Male Puberty and Adulthood
During childhood, the androgen levels are low until the child reaches puberty, when the surge in hormones cause hoarseness of the voice; growth of pubic and armpit hair; moustache (and later beard); enlargement of the penis and testicles; acne; and a gradual emergence of male sexual behaviour (sexual awareness and urges).
Except for children with certain chromosomal abnormalities which affect their masculinity (e.g. those with Klinefelter's syndrome, who have XXY chromosomes instead of XY, small testicles and penises, and are usually infertile), most boys and young men do not face much problems with their male sex hormones until they reach their 40s.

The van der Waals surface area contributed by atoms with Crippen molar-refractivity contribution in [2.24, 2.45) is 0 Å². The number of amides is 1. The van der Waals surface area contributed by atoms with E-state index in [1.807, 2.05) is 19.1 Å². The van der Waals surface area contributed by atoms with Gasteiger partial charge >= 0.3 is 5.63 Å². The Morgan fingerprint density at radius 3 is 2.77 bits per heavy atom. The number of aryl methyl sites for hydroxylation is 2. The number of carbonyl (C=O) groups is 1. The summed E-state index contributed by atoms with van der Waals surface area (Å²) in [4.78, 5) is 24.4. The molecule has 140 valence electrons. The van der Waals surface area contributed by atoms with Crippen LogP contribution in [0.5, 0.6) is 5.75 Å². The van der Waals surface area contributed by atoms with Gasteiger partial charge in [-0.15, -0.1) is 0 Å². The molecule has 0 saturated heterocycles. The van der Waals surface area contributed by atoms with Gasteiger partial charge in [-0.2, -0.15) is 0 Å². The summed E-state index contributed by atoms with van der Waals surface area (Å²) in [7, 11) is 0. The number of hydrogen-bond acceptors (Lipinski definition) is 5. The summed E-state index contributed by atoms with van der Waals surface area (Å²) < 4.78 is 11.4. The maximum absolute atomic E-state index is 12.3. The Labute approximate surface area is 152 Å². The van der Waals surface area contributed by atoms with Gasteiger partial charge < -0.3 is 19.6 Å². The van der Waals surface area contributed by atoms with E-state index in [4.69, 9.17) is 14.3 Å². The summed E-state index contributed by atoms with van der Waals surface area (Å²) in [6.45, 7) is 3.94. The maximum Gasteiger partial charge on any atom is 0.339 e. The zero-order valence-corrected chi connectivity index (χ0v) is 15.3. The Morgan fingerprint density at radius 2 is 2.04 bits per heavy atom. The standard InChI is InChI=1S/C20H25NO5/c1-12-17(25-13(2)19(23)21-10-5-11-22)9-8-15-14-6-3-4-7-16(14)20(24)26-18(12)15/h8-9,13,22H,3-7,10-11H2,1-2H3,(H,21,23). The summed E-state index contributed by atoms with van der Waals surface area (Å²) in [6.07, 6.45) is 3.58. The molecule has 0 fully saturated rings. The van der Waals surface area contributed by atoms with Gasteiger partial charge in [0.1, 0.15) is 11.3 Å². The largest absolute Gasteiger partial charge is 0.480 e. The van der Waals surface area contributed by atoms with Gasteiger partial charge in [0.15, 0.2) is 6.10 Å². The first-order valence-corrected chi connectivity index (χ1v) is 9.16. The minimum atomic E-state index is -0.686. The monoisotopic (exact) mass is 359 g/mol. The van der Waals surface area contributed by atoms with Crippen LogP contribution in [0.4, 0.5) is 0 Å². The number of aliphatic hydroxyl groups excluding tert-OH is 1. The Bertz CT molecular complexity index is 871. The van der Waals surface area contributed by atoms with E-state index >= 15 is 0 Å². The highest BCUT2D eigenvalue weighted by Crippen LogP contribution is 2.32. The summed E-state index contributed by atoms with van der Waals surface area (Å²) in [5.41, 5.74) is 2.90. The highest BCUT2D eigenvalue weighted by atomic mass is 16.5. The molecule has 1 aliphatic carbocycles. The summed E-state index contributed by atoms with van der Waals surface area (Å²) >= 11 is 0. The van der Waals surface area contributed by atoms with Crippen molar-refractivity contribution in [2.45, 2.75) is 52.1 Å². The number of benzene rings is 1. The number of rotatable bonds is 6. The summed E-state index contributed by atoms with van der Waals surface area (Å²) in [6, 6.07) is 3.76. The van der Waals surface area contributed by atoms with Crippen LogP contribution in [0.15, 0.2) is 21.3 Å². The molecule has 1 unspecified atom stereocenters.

Thereafter, due to poor diet and lifestyle, and especially due to the lack of weight-bearing exercises (which make muscles grow), their androgen levels decline. Some younger men are subfertile or infertile (due to low sperm production, abnormal sperm or blocked sperm duct).
Male Middle-age and Andropause
For a long time, it was thought that there was no significant decline in testosterone that could explain the decline in libido and sexual performance of most men as they reach 40, and certainly when they reach 50.
Now we know that while the total testosterone levels may decline only slightly, the decline in free testosterone (i.e. that is available to act on the cells) is significant.
Testosterone that is bound to the carrier protein (called sex-hormone binding globulin, SHBG) is not active. The decline in the free hormone is largely due to an increase in SHBG.